Three layers of 1-in. Sign·Foam 4 high density urethane board with TAP dimensional letters flush-mounted. Background is a digital print.
Left to right, standing: Doug Owen, Tracy Dunphy and Dave Sautter; Foreground: Dave Myers and Heather Snyder
Letters are ¾-in. thick, painted white with 22K gold leaf edges on the 1½-in. high density urethane [HDU] oval panel. The border detail is hand-shaped copper wire, painted light blue.
1½-in.-thick HDU panel with 1-in.-thick decorative cap; maple leaves are hand painted.
Digitally printed graphics on aluminum sign panels mounted to internal frame of pressuretreated wood, mounted on a three-member post system
1-in. HDU panels painted brown and mounted to panel wrapped in copper sheeting. Logo and text are ¼-in. matte white acrylic, flush-mounted.
Letters are ¾-in. acrylic painted matte white, on Sign·Foam 4 HDU panels over an internal frame attached to aluminum posts. Panel is finished with satin exterior acrylic paint. The feather is cut and sculpted from HDU board, then finished with gold paint with light and dark painted highlights.
Rounded and hand-sculpted letters spray finished with aluminum paint on an HDU panel finished with gloss black paint. “The sign is in its crate,” says Dave, “getting ready to ship to the client in Texas. We ship nationwide.”
Digitally printed graphics on a food truck
Dave Couch is ½-in.-thick acrylic. Faces are gilded and edges painted black. SIGNS is prismatic carved and finished with 22K gold leaf, pin-mounted ½ in. off the HDU sign panel. The logo is hand sculpted.
Incised text and address on HDU panel with incised border finished with 22K gold leaf. The two hand-painted illustrations represent two passions of the customer: mountain biking and deer hunting.
Incised text, finished with 22K gold leaf on a Sign·Foam 4 HDU panel with sculpted and gilded eagle. Sign is mounted in a traditional custom bracket on single post.
“This sign was zoned to allow only 6 square feet,” says Dave. “To increase the visual footprint we teamed up with the client to produce the stone column. Combining the custom column with our sign helped improve the presentation while showcasing the client’s work.”
“This sign was built for permanence,” says Dave. “It has a stone foundation and painted 10-by-10-in. aluminum posts. The sign face is three layers of 1½-in. HDU board. Stowe Electric Department is incised and finished with 22K gold leaf, and the graphics are digitally printed.
Graphics and text are digitally printed and applied to aluminum composite panels sandwiched over an internal pressure-treated wood frame. The existing post system was wrapped in cedar lumber.

Dave Sautter

By SignCraft Magazine

Posted on Tuesday, December 31st, 2019

Shop name:
Dave Couch Signs

Shop size: 2000 sq. ft. total

Staff: Five plus Dave

Age: 53

Graphics equipment:
Roland 54-in. printer/cutter
Graphtec Cutting Pro FC5100-75
Gerber Omega software
Adobe Illustrator

Online:
www.davecouchsigns.com
On Instagram @davecouchsigns

Dave Sautter began his sign career in the Stowe, Vermont, shop of Jay Cooke, who was first featured in SignCraft in 1985, and went on to work with another SignCraft alumni, the late Doug Williams, in Hawaii. Now 35 years later, it’s our turn to share Dave’s work and his story in SignCraft.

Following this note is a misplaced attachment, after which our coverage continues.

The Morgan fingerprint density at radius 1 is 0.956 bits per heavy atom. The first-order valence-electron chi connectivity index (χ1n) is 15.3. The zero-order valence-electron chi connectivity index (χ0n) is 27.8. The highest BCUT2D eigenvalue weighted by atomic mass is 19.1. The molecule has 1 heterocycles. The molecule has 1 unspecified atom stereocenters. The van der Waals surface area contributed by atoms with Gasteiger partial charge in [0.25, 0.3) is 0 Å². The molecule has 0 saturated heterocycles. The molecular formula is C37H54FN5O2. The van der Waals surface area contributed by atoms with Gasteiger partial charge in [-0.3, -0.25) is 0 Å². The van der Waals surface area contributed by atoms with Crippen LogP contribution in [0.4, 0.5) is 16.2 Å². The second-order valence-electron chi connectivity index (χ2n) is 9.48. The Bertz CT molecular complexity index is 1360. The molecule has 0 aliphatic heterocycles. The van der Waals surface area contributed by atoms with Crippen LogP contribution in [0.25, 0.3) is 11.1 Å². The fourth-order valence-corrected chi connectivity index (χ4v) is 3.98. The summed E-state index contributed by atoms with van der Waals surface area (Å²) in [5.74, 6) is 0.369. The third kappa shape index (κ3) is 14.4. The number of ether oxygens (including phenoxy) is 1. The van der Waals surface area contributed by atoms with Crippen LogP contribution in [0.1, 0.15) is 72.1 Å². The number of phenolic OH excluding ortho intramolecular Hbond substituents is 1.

Dave eventually returned to Stowe and put together a team of creative signmakers who serve their resort community of about 5,000—which is visited by hundreds of thousands of skiers each year, not to mention other tourists. SignCraft spoke with David he was beginning another busy Monday:

Early days I got started in the sign business in 1988, working in Jay Cooke’s shop and really enjoyed the work. I learned how to hand letter and hand carve, and how to lay up a wood sign panel.

I was around 21, and eventually decided I wanted to do something a little different. Being a New England surfer, I was pretty limited to when I could surf. I wanted to go somewhere where I could surf year-round, so I decided to roll the dice and go right to Hawaii.

Jay had been to Hawaii, and he told me he had met woodcarver Doug Williams there. I read the article on Doug in SignCraft and saw his beautiful signs—and that he was a surfer. I wrote him a letter, then Jay gave him a call. Doug invited me to stop by when I got to Hawaii.

I bought a one-way ticket then took a bus to LA to catch the plane to Hawaii. Before long I was working with Doug. I worked with him for about five years and am really grateful for that experience. It isn’t easy for a mainlander to make it in Hawaii, but I was able to do it because Doug took me under his wing. He introduced me to his family and friends and showed me the way of the diverse culture.

He helped me become both a better sign maker and businessperson. As a subcontractor, I had to estimate my own jobs, determine the cost and set up the draw I wanted from it each week. Doug took my price and marked it up. It was great experience.

Besides being a mentor, Doug became a great friend. He did super work and was a big influence in my life. I introduced him to mountain biking, which was a relatively new sport in Hawaii. We rode a lot together. I owe a lot to him. He died from cancer in 2012.

Michelle, my wife, and I met in Hawaii— though not for the first time. [Laughing] We had known each other in college, then one day after I had been in Hawaii for a few months, I ran into her while walking to the beach to surf. She had moved to Honolulu and was on her way to work. We ended up dating and marrying, and have two sons.

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